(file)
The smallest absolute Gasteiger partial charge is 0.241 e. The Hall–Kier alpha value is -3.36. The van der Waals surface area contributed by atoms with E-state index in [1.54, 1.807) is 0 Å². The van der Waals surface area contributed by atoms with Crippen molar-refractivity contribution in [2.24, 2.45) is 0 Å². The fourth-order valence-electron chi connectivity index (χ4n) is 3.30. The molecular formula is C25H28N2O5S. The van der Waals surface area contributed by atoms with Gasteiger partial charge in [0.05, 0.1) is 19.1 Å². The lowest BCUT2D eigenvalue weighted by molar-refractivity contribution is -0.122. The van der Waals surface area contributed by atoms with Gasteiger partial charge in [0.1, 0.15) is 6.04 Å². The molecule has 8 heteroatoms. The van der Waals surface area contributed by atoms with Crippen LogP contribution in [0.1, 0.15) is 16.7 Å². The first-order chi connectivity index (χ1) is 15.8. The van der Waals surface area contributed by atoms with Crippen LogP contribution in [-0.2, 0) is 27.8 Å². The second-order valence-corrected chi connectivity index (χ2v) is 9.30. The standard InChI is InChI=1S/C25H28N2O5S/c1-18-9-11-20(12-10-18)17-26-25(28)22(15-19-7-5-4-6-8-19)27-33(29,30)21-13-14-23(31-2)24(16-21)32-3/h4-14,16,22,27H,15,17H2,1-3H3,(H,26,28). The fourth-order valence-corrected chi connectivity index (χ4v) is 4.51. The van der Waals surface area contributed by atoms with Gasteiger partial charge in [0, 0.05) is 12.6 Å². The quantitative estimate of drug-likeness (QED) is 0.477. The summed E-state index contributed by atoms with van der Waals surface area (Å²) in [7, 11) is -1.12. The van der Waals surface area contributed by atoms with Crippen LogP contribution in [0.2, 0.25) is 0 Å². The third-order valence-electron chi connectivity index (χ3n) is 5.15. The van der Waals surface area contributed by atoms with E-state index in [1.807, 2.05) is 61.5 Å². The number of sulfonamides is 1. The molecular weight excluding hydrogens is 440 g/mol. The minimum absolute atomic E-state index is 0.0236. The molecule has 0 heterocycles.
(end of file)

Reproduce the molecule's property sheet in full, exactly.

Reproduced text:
The smallest absolute Gasteiger partial charge is 0.241 e. The Hall–Kier alpha value is -3.36. The van der Waals surface area contributed by atoms with E-state index in [1.54, 1.807) is 0 Å². The van der Waals surface area contributed by atoms with Crippen molar-refractivity contribution in [2.24, 2.45) is 0 Å². The fourth-order valence-electron chi connectivity index (χ4n) is 3.30. The molecular formula is C25H28N2O5S. The van der Waals surface area contributed by atoms with Gasteiger partial charge in [0.05, 0.1) is 19.1 Å². The lowest BCUT2D eigenvalue weighted by molar-refractivity contribution is -0.122. The van der Waals surface area contributed by atoms with Gasteiger partial charge in [0.1, 0.15) is 6.04 Å². The molecule has 8 heteroatoms. The van der Waals surface area contributed by atoms with Crippen LogP contribution in [0.1, 0.15) is 16.7 Å². The first-order chi connectivity index (χ1) is 15.8. The van der Waals surface area contributed by atoms with Crippen LogP contribution in [-0.2, 0) is 27.8 Å². The second-order valence-corrected chi connectivity index (χ2v) is 9.30. The standard InChI is InChI=1S/C25H28N2O5S/c1-18-9-11-20(12-10-18)17-26-25(28)22(15-19-7-5-4-6-8-19)27-33(29,30)21-13-14-23(31-2)24(16-21)32-3/h4-14,16,22,27H,15,17H2,1-3H3,(H,26,28). The fourth-order valence-corrected chi connectivity index (χ4v) is 4.51. The van der Waals surface area contributed by atoms with Gasteiger partial charge in [0, 0.05) is 12.6 Å². The quantitative estimate of drug-likeness (QED) is 0.477. The summed E-state index contributed by atoms with van der Waals surface area (Å²) in [7, 11) is -1.12. The van der Waals surface area contributed by atoms with Crippen LogP contribution in [0.2, 0.25) is 0 Å². The third-order valence-electron chi connectivity index (χ3n) is 5.15. The van der Waals surface area contributed by atoms with E-state index in [1.807, 2.05) is 61.5 Å². The number of sulfonamides is 1. The molecular weight excluding hydrogens is 440 g/mol. The minimum absolute atomic E-state index is 0.0236. The molecule has 0 heterocycles.